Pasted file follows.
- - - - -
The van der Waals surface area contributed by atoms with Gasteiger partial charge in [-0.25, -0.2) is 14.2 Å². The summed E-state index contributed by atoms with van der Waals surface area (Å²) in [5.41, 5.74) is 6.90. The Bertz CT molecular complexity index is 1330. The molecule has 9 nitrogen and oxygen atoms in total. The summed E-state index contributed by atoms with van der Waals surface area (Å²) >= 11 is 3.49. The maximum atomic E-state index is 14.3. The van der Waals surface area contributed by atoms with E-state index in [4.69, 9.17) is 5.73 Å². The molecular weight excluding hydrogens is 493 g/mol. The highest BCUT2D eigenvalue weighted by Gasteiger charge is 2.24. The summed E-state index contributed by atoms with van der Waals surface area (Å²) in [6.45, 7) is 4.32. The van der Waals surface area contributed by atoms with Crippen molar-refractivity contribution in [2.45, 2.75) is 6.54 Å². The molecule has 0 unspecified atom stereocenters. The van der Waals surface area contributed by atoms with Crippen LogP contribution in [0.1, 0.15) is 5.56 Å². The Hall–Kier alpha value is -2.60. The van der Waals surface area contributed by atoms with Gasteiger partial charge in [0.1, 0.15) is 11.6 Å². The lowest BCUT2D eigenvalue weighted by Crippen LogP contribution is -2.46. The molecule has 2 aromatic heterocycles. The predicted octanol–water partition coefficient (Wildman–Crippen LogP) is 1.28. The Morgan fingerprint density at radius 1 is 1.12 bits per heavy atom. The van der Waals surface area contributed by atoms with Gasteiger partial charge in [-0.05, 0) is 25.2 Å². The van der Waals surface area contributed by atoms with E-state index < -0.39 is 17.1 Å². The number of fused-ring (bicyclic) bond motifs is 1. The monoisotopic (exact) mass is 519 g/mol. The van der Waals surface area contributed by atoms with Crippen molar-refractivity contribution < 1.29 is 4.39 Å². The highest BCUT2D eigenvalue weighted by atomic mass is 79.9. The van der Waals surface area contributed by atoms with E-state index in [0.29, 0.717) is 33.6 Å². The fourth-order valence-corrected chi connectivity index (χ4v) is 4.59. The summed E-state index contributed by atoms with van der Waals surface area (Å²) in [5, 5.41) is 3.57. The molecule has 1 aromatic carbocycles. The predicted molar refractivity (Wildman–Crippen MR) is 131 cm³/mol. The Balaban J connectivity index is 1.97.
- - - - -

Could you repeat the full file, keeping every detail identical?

The van der Waals surface area contributed by atoms with Gasteiger partial charge in [-0.25, -0.2) is 14.2 Å². The summed E-state index contributed by atoms with van der Waals surface area (Å²) in [5.41, 5.74) is 6.90. The Bertz CT molecular complexity index is 1330. The molecule has 9 nitrogen and oxygen atoms in total. The summed E-state index contributed by atoms with van der Waals surface area (Å²) >= 11 is 3.49. The maximum atomic E-state index is 14.3. The van der Waals surface area contributed by atoms with E-state index in [4.69, 9.17) is 5.73 Å². The molecular weight excluding hydrogens is 493 g/mol. The highest BCUT2D eigenvalue weighted by Gasteiger charge is 2.24. The summed E-state index contributed by atoms with van der Waals surface area (Å²) in [6.45, 7) is 4.32. The van der Waals surface area contributed by atoms with Crippen molar-refractivity contribution in [2.45, 2.75) is 6.54 Å². The molecule has 0 unspecified atom stereocenters. The van der Waals surface area contributed by atoms with Crippen LogP contribution in [0.1, 0.15) is 5.56 Å². The Hall–Kier alpha value is -2.60. The van der Waals surface area contributed by atoms with Gasteiger partial charge in [0.1, 0.15) is 11.6 Å². The lowest BCUT2D eigenvalue weighted by Crippen LogP contribution is -2.46. The molecule has 2 aromatic heterocycles. The predicted octanol–water partition coefficient (Wildman–Crippen LogP) is 1.28. The Morgan fingerprint density at radius 1 is 1.12 bits per heavy atom. The van der Waals surface area contributed by atoms with Gasteiger partial charge in [-0.05, 0) is 25.2 Å². The van der Waals surface area contributed by atoms with E-state index < -0.39 is 17.1 Å². The number of fused-ring (bicyclic) bond motifs is 1. The monoisotopic (exact) mass is 519 g/mol. The van der Waals surface area contributed by atoms with Crippen molar-refractivity contribution < 1.29 is 4.39 Å². The highest BCUT2D eigenvalue weighted by atomic mass is 79.9. The van der Waals surface area contributed by atoms with E-state index in [0.29, 0.717) is 33.6 Å². The fourth-order valence-corrected chi connectivity index (χ4v) is 4.59. The summed E-state index contributed by atoms with van der Waals surface area (Å²) in [5, 5.41) is 3.57. The molecule has 1 aromatic carbocycles. The predicted molar refractivity (Wildman–Crippen MR) is 131 cm³/mol. The Balaban J connectivity index is 1.97.